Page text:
Alas, not all of our critics will be so gentle and well intentioned. It’s not always easy to practice neutrality, but the more we can shift our mindset to look for the lesson beneath the venom, the more even negative comments can be useful to us, and even empower and fuel us to keep going and make our work better.


Tool #4: Ignore anyone on the sidelines.

That said, sometimes feedback isn’t useful at all. TED speaker and best-selling author Brené Brown has received comments on her videos such as, “If I looked like Brené Brown, I’d embrace imperfection too.”

This kind of insult has nothing to do with the work in question. It’s designed to hurt, not to help, and it has nothing useful to offer.

If there are some cases when a criticism can be useful, and other cases when it does no good at all, how do we sift through feedback to determine what to pay attention to, and what to ignore?

Brown likens nasty, unhelpful comments to the insults screamed down from the stands at the gladiators fighting in the arena below. It’s easy to yell that someone else can’t fight their way out of a paper bag when you’re sitting safely out of harm’s way.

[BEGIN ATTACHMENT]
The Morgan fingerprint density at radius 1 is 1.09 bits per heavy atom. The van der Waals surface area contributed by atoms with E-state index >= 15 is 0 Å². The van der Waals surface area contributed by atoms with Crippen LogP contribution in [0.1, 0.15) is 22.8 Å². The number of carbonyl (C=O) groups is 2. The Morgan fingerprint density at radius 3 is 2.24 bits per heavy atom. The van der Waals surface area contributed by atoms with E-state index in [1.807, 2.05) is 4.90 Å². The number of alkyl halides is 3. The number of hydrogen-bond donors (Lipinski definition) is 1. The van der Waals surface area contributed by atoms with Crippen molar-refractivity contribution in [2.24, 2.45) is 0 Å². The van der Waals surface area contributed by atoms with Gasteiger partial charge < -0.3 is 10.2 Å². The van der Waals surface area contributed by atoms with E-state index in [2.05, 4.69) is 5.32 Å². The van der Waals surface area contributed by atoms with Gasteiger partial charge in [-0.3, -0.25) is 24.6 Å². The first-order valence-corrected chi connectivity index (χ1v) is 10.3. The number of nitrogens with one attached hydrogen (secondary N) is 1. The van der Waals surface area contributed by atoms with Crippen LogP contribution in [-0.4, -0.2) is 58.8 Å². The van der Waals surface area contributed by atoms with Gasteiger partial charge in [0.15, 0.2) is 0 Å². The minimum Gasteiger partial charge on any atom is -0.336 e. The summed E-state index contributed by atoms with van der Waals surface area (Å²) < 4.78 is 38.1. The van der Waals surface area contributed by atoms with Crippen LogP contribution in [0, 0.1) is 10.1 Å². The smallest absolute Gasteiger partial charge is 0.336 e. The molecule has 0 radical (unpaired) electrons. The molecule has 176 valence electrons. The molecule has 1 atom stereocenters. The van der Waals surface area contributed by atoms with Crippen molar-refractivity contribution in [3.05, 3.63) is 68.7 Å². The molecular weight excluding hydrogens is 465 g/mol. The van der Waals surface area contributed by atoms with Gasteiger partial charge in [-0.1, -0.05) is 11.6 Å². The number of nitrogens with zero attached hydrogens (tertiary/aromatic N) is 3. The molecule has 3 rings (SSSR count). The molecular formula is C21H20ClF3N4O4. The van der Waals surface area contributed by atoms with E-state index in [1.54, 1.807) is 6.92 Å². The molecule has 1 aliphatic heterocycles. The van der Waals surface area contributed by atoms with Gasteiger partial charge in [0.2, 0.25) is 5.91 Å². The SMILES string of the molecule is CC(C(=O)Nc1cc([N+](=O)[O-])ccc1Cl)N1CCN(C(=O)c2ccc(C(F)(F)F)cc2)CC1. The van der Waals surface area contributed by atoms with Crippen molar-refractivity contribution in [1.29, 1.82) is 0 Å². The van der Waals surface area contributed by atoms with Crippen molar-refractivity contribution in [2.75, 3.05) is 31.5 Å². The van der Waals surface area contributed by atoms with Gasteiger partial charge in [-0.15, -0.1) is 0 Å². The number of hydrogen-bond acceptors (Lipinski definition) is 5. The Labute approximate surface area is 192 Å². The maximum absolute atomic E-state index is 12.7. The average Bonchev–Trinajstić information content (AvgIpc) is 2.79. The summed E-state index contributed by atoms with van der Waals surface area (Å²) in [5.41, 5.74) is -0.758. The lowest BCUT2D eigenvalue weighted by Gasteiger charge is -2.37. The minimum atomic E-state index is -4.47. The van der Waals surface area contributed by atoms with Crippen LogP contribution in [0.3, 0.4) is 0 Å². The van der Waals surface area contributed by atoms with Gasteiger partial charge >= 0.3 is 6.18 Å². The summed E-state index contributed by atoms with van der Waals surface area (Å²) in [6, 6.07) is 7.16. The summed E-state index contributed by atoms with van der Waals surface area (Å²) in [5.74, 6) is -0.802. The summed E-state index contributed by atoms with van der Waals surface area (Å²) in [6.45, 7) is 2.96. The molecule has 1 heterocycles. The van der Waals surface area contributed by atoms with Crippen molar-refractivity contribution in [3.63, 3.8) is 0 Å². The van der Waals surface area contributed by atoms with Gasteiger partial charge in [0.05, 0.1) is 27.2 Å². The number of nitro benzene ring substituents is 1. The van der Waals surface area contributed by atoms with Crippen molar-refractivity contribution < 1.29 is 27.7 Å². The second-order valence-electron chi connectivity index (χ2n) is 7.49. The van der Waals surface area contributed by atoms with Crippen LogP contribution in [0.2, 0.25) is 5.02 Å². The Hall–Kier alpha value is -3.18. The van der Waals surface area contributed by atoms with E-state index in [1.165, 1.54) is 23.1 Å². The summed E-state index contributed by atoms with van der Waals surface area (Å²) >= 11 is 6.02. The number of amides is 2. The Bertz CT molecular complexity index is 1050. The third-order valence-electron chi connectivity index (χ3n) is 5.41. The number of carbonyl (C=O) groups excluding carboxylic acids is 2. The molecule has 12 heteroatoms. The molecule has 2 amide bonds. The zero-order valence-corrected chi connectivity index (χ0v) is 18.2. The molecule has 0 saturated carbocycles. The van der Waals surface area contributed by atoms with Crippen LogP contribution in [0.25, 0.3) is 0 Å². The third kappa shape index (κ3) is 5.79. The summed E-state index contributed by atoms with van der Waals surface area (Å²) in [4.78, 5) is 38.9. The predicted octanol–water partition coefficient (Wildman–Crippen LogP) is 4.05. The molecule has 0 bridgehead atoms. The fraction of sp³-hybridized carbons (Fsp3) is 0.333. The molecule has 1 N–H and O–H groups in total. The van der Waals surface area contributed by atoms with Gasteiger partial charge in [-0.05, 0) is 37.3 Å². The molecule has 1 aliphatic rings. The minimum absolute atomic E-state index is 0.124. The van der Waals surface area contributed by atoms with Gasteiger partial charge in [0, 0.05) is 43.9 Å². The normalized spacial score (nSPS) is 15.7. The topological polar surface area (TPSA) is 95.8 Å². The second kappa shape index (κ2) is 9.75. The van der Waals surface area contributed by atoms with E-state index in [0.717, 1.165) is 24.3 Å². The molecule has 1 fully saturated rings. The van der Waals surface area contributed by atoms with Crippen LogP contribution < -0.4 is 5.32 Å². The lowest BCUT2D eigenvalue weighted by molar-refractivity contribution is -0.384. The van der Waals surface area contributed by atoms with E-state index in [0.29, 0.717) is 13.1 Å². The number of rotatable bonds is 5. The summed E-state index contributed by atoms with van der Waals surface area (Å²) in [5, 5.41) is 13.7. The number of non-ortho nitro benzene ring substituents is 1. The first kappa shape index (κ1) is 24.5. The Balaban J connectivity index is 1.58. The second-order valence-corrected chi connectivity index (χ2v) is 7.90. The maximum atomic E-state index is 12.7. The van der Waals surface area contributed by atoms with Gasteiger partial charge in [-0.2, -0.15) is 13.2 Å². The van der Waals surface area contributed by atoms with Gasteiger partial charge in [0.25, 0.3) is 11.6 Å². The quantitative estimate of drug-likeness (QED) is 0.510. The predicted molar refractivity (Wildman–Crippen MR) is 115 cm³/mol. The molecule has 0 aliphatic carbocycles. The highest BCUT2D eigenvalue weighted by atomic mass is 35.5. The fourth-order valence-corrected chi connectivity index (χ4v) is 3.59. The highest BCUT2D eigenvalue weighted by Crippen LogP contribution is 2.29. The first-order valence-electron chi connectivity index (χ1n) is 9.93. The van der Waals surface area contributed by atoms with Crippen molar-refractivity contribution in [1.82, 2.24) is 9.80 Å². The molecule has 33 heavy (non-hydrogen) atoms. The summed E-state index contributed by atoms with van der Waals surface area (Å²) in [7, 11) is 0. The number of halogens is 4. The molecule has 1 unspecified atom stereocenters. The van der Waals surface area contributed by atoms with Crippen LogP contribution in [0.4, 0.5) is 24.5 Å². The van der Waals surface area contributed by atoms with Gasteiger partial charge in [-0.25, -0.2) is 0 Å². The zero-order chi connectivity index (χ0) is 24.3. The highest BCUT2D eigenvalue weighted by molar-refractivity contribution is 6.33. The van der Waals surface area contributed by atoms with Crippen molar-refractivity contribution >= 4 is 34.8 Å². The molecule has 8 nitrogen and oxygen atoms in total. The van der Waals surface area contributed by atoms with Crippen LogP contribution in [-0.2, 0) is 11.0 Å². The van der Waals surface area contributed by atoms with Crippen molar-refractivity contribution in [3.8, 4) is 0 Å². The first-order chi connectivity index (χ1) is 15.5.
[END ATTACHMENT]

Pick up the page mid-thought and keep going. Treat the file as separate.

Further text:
So ask yourself if your critics are offering opinions that are truly useful to you. Are they metaphorical gladiators, fighting alongside you in the arena? Or are they potential recipients of your work?

If your critic is neither of the above, it’s likely they’re trolls hanging around on the sidelines. Ignore them.


Tool #5: Find a thick-skinned role model.

Did you know that Dr. Seuss, whose books sold millions over his lifetime, had his first book rejected at least twenty times? Thank goodness he persisted!

It’s easy to think that being on the receiving end of criticism means something is wrong with us, but the truth is, being criticized is a hallmark of doing cutting-edge, important work! Countless people who are now known for amazing things were criticized or rejected at first.

Think of Madonna, Lady Gaga, Hilary Clinton, Gloria Steinem: whether or not you like their work or what they stand for, you have to admit that these women each touched a nerve in our culture, and have gotten a ton of criticism as a result. Yet they never gave up.

The next time someone lobs a bomb your way, think about someone you admire, who kept forging ahead, despite their critics. You might even want to post their picture, or quotes by them, by your workspace to inspire you to keep going.